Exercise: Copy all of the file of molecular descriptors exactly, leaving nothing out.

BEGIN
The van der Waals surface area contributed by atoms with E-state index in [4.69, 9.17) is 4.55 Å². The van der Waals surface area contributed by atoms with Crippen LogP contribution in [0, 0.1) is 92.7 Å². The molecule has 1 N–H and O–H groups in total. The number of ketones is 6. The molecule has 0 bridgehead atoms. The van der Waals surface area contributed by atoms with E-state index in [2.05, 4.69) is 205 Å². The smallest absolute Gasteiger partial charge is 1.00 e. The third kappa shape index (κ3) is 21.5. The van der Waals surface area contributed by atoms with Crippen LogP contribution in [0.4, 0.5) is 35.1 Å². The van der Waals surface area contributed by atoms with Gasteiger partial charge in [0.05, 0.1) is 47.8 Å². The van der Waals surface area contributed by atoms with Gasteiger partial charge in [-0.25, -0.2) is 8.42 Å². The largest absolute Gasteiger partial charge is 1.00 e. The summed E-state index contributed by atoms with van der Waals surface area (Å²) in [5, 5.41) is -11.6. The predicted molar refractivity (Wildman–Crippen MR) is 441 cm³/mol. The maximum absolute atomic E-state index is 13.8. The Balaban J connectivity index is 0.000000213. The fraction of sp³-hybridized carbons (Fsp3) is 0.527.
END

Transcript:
The van der Waals surface area contributed by atoms with E-state index in [4.69, 9.17) is 4.55 Å². The van der Waals surface area contributed by atoms with Crippen LogP contribution in [0, 0.1) is 92.7 Å². The molecule has 1 N–H and O–H groups in total. The number of ketones is 6. The molecule has 0 bridgehead atoms. The van der Waals surface area contributed by atoms with E-state index in [2.05, 4.69) is 205 Å². The smallest absolute Gasteiger partial charge is 1.00 e. The third kappa shape index (κ3) is 21.5. The van der Waals surface area contributed by atoms with Crippen LogP contribution in [0.4, 0.5) is 35.1 Å². The van der Waals surface area contributed by atoms with Gasteiger partial charge in [0.05, 0.1) is 47.8 Å². The van der Waals surface area contributed by atoms with Gasteiger partial charge in [-0.25, -0.2) is 8.42 Å². The largest absolute Gasteiger partial charge is 1.00 e. The summed E-state index contributed by atoms with van der Waals surface area (Å²) in [5, 5.41) is -11.6. The predicted molar refractivity (Wildman–Crippen MR) is 441 cm³/mol. The maximum absolute atomic E-state index is 13.8. The Balaban J connectivity index is 0.000000213. The fraction of sp³-hybridized carbons (Fsp3) is 0.527.